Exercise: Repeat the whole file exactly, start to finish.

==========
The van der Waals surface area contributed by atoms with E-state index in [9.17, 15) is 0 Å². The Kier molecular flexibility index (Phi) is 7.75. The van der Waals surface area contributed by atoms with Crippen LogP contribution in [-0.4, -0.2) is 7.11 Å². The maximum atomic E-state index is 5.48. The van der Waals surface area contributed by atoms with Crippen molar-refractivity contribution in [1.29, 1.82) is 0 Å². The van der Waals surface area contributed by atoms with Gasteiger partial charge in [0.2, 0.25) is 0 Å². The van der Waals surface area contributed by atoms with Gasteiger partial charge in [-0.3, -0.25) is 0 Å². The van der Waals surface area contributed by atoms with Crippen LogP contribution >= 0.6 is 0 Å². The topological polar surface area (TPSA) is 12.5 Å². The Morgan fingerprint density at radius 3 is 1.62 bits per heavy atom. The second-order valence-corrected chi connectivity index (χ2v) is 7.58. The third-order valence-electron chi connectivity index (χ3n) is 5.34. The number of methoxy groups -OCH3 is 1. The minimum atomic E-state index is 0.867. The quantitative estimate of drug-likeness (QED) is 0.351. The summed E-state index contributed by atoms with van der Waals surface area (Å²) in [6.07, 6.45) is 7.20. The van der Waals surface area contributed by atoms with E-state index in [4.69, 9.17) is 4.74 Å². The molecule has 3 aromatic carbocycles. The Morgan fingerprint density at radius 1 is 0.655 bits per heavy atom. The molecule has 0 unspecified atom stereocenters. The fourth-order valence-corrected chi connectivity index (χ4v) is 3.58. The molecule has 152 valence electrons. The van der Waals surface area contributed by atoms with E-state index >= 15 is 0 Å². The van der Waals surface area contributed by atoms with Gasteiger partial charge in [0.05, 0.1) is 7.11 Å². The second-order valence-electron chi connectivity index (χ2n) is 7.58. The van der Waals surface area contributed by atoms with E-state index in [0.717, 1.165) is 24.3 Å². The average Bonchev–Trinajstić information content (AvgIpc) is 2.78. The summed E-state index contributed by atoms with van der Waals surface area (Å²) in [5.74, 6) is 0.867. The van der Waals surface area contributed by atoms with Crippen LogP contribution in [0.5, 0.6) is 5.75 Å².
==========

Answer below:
The van der Waals surface area contributed by atoms with E-state index in [9.17, 15) is 0 Å². The Kier molecular flexibility index (Phi) is 7.75. The van der Waals surface area contributed by atoms with Crippen LogP contribution in [-0.4, -0.2) is 7.11 Å². The maximum atomic E-state index is 5.48. The van der Waals surface area contributed by atoms with Crippen molar-refractivity contribution in [1.29, 1.82) is 0 Å². The van der Waals surface area contributed by atoms with Gasteiger partial charge in [0.2, 0.25) is 0 Å². The van der Waals surface area contributed by atoms with Gasteiger partial charge in [-0.3, -0.25) is 0 Å². The van der Waals surface area contributed by atoms with Crippen LogP contribution >= 0.6 is 0 Å². The topological polar surface area (TPSA) is 12.5 Å². The Morgan fingerprint density at radius 3 is 1.62 bits per heavy atom. The second-order valence-corrected chi connectivity index (χ2v) is 7.58. The third-order valence-electron chi connectivity index (χ3n) is 5.34. The number of methoxy groups -OCH3 is 1. The minimum atomic E-state index is 0.867. The quantitative estimate of drug-likeness (QED) is 0.351. The summed E-state index contributed by atoms with van der Waals surface area (Å²) in [6.07, 6.45) is 7.20. The van der Waals surface area contributed by atoms with E-state index in [4.69, 9.17) is 4.74 Å². The molecule has 3 aromatic carbocycles. The Morgan fingerprint density at radius 1 is 0.655 bits per heavy atom. The molecule has 0 unspecified atom stereocenters. The fourth-order valence-corrected chi connectivity index (χ4v) is 3.58. The molecule has 152 valence electrons. The van der Waals surface area contributed by atoms with E-state index >= 15 is 0 Å². The van der Waals surface area contributed by atoms with Gasteiger partial charge in [0.05, 0.1) is 7.11 Å². The second-order valence-electron chi connectivity index (χ2n) is 7.58. The van der Waals surface area contributed by atoms with E-state index in [0.717, 1.165) is 24.3 Å². The average Bonchev–Trinajstić information content (AvgIpc) is 2.78. The summed E-state index contributed by atoms with van der Waals surface area (Å²) in [5.74, 6) is 0.867. The van der Waals surface area contributed by atoms with Crippen LogP contribution in [0.5, 0.6) is 5.75 Å².